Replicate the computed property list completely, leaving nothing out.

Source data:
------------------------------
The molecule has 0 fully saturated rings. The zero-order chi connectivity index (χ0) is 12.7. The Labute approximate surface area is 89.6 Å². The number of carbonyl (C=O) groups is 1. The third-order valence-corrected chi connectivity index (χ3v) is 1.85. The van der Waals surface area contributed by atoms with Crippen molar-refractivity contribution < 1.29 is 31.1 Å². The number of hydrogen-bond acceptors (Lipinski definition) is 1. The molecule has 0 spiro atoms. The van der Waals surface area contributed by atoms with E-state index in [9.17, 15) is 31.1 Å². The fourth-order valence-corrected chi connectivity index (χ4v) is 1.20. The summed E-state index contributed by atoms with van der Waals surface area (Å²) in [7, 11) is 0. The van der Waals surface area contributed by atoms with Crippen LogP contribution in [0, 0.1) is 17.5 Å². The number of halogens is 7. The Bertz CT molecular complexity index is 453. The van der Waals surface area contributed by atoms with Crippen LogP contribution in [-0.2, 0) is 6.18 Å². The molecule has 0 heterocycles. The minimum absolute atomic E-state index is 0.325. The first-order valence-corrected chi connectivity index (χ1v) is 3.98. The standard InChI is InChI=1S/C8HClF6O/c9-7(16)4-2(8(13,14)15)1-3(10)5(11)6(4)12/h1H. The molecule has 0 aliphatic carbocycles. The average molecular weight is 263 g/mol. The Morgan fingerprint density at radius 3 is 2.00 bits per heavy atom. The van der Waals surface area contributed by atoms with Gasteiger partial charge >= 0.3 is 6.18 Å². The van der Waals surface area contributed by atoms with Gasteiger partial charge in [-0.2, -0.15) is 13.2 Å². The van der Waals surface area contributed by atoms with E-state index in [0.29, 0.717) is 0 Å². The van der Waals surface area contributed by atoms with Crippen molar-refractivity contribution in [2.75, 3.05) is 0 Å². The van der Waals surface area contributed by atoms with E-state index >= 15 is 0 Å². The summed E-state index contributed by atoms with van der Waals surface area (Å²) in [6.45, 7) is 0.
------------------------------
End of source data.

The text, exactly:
The molecule has 0 fully saturated rings. The zero-order chi connectivity index (χ0) is 12.7. The Labute approximate surface area is 89.6 Å². The number of carbonyl (C=O) groups is 1. The third-order valence-corrected chi connectivity index (χ3v) is 1.85. The van der Waals surface area contributed by atoms with Crippen molar-refractivity contribution < 1.29 is 31.1 Å². The number of hydrogen-bond acceptors (Lipinski definition) is 1. The molecule has 0 spiro atoms. The van der Waals surface area contributed by atoms with E-state index in [9.17, 15) is 31.1 Å². The fourth-order valence-corrected chi connectivity index (χ4v) is 1.20. The summed E-state index contributed by atoms with van der Waals surface area (Å²) in [7, 11) is 0. The van der Waals surface area contributed by atoms with Crippen LogP contribution in [0, 0.1) is 17.5 Å². The number of halogens is 7. The Bertz CT molecular complexity index is 453. The van der Waals surface area contributed by atoms with Crippen LogP contribution in [-0.2, 0) is 6.18 Å². The molecule has 0 heterocycles. The minimum absolute atomic E-state index is 0.325. The first-order valence-corrected chi connectivity index (χ1v) is 3.98. The standard InChI is InChI=1S/C8HClF6O/c9-7(16)4-2(8(13,14)15)1-3(10)5(11)6(4)12/h1H. The molecule has 0 aliphatic carbocycles. The average molecular weight is 263 g/mol. The Morgan fingerprint density at radius 3 is 2.00 bits per heavy atom. The van der Waals surface area contributed by atoms with Gasteiger partial charge >= 0.3 is 6.18 Å². The van der Waals surface area contributed by atoms with Gasteiger partial charge in [-0.2, -0.15) is 13.2 Å². The van der Waals surface area contributed by atoms with E-state index in [0.29, 0.717) is 0 Å². The van der Waals surface area contributed by atoms with Crippen molar-refractivity contribution in [2.75, 3.05) is 0 Å². The van der Waals surface area contributed by atoms with E-state index >= 15 is 0 Å². The summed E-state index contributed by atoms with van der Waals surface area (Å²) in [6.45, 7) is 0.